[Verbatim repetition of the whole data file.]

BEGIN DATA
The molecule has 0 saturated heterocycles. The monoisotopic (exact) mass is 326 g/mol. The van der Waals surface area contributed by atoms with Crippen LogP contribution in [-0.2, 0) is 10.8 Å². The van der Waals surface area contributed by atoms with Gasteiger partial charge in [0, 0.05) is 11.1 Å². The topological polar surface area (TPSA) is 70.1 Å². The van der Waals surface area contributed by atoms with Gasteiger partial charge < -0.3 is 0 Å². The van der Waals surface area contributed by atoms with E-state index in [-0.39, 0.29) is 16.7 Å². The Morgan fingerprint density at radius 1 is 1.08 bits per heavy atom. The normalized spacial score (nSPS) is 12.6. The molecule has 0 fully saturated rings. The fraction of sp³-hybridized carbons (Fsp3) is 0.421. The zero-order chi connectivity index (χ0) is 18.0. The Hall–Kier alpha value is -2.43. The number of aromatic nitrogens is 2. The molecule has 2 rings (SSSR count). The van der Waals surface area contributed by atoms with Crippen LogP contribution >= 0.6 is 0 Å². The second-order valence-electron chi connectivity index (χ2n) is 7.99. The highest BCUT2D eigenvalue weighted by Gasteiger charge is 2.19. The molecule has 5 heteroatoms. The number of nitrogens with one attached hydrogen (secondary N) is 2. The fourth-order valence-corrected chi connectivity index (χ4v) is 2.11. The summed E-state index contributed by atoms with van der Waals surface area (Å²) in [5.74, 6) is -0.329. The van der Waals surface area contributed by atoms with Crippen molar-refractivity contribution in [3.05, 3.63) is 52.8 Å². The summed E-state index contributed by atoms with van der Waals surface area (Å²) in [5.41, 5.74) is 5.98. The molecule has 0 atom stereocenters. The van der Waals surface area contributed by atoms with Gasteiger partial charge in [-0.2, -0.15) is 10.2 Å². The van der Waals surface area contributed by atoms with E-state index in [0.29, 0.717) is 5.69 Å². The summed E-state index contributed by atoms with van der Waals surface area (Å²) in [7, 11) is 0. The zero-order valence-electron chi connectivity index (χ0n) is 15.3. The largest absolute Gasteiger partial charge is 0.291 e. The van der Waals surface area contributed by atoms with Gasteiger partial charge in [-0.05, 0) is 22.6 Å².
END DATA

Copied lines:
The molecule has 0 saturated heterocycles. The monoisotopic (exact) mass is 326 g/mol. The van der Waals surface area contributed by atoms with Crippen LogP contribution in [-0.2, 0) is 10.8 Å². The van der Waals surface area contributed by atoms with Gasteiger partial charge in [0, 0.05) is 11.1 Å². The topological polar surface area (TPSA) is 70.1 Å². The van der Waals surface area contributed by atoms with Gasteiger partial charge < -0.3 is 0 Å². The van der Waals surface area contributed by atoms with E-state index in [-0.39, 0.29) is 16.7 Å². The Morgan fingerprint density at radius 1 is 1.08 bits per heavy atom. The normalized spacial score (nSPS) is 12.6. The molecule has 0 fully saturated rings. The fraction of sp³-hybridized carbons (Fsp3) is 0.421. The zero-order chi connectivity index (χ0) is 18.0. The Hall–Kier alpha value is -2.43. The number of aromatic nitrogens is 2. The molecule has 2 rings (SSSR count). The van der Waals surface area contributed by atoms with Crippen LogP contribution >= 0.6 is 0 Å². The second-order valence-electron chi connectivity index (χ2n) is 7.99. The highest BCUT2D eigenvalue weighted by Gasteiger charge is 2.19. The molecule has 5 heteroatoms. The number of nitrogens with one attached hydrogen (secondary N) is 2. The fourth-order valence-corrected chi connectivity index (χ4v) is 2.11. The summed E-state index contributed by atoms with van der Waals surface area (Å²) in [5.74, 6) is -0.329. The van der Waals surface area contributed by atoms with Crippen molar-refractivity contribution in [3.05, 3.63) is 52.8 Å². The summed E-state index contributed by atoms with van der Waals surface area (Å²) in [5.41, 5.74) is 5.98. The molecule has 0 atom stereocenters. The van der Waals surface area contributed by atoms with Gasteiger partial charge in [-0.2, -0.15) is 10.2 Å². The van der Waals surface area contributed by atoms with E-state index in [0.29, 0.717) is 5.69 Å². The summed E-state index contributed by atoms with van der Waals surface area (Å²) in [7, 11) is 0. The zero-order valence-electron chi connectivity index (χ0n) is 15.3. The largest absolute Gasteiger partial charge is 0.291 e. The van der Waals surface area contributed by atoms with Gasteiger partial charge in [-0.05, 0) is 22.6 Å².